AN UGLY NUMBER was finally attached to the "appropriately grim" budget warning that Mayor Sam Adams issued way back in October. To keep Portland's operating fund out of the red for the next five years, the city's general fund must find $17.4 million in ongoing cuts by next spring.
That scenario—presented to the city council as part of a five-year budget forecast last Wednesday, December 7—amounts to a little more than four percent of all current spending. But while much rosier than Adams' worst-case scenarios for cuts ["Down to the Bone," News, Oct 13], it's still too deep to ignore.
Core city services like community centers and parks and public safety will all take substantial hits. Even worse? Starting in 2013, financial planners say the city will have to abandon its favorite budget cheat: Funding permanent programs, every year, with millions in so-called "one-time" funding.
It's called the "shadow budget," and in the current fiscal year, the city relied on it to pay for, among other things, fire station operations, graffiti abatement, homeless shelters, and mental health crisis workers.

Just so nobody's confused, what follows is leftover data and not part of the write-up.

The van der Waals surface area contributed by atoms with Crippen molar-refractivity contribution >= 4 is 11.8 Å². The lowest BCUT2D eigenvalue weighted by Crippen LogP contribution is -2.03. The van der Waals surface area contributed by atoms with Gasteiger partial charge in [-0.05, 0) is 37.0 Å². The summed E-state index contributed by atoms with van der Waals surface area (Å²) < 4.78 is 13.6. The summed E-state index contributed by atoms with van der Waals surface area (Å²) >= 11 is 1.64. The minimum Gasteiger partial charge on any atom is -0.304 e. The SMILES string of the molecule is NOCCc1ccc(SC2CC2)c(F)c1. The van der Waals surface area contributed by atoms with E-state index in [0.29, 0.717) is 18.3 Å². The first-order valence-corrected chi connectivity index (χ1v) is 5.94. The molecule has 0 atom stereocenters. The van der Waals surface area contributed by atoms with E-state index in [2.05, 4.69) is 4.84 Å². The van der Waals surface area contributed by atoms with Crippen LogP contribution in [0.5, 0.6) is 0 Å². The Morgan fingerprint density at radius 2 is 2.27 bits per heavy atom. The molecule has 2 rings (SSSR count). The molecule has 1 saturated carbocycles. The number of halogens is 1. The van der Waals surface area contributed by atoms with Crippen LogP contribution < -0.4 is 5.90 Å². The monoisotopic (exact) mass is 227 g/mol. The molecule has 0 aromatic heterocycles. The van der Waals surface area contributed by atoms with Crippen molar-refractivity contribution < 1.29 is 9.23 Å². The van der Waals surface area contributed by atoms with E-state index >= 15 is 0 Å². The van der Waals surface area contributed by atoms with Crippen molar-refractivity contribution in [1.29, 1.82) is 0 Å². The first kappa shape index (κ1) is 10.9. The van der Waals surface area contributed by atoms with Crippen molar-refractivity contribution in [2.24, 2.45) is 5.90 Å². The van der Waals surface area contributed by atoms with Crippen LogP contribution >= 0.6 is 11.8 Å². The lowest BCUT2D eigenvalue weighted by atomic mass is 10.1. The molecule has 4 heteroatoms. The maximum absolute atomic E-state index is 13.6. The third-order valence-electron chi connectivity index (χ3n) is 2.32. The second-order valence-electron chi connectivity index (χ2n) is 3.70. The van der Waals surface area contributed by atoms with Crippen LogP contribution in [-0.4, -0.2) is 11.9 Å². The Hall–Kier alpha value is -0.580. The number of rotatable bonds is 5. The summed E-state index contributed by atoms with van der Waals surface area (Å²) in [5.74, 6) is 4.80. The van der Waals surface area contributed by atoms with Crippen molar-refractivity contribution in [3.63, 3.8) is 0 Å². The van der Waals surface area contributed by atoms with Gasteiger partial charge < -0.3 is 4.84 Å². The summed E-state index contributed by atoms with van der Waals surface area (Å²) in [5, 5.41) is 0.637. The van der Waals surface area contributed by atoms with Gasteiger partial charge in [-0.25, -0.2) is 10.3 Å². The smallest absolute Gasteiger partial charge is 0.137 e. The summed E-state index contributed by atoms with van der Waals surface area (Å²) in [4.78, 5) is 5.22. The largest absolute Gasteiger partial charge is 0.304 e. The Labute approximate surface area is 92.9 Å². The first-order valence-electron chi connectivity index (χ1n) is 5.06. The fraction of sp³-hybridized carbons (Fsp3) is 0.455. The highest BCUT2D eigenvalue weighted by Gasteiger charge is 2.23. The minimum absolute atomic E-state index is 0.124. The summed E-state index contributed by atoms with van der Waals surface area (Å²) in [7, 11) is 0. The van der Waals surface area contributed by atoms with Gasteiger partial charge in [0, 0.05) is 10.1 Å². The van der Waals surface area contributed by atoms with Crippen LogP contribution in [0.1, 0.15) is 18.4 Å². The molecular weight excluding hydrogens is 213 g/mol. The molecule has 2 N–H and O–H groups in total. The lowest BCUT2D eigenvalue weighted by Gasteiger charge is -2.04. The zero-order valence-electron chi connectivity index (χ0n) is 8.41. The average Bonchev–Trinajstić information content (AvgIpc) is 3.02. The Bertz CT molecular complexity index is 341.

Commissioner Nick Fish noted at council that one-time money "disproportionately" funds the city's many safety-net programs. He said the council will be pitting even deeper cuts to bedrock services like parks and public safety against cash for preserving safety-net programs.
"We're coming to a point when that may not be sustainable," Fish said.
Financial Planning Manager Andrew Scott agreed: "That strategy is certainly at risk."
The figures are still preliminary and may improve, or get worse, before budget season really bears down next spring. Bureaus over the winter will use the data from the forecast to begin preparing cuts.
Budget officials say property tax growth has been vastly slower than expected, accounting for most of the cuts, and that they are also accounting for some of the uncertainty affecting the global and national economies.
Fish's parks bureau has already released a preliminary plan for $1.7 million in cuts. The biggest include no more park restrooms, and the closings of Fulton Park Community Center and Buckman Pool. The Oregonian recently reported that the police bureau is contemplating $6 million in cuts, mostly by implementing a hiring freeze and making cops work five eight-hour days instead of four 10-hour days.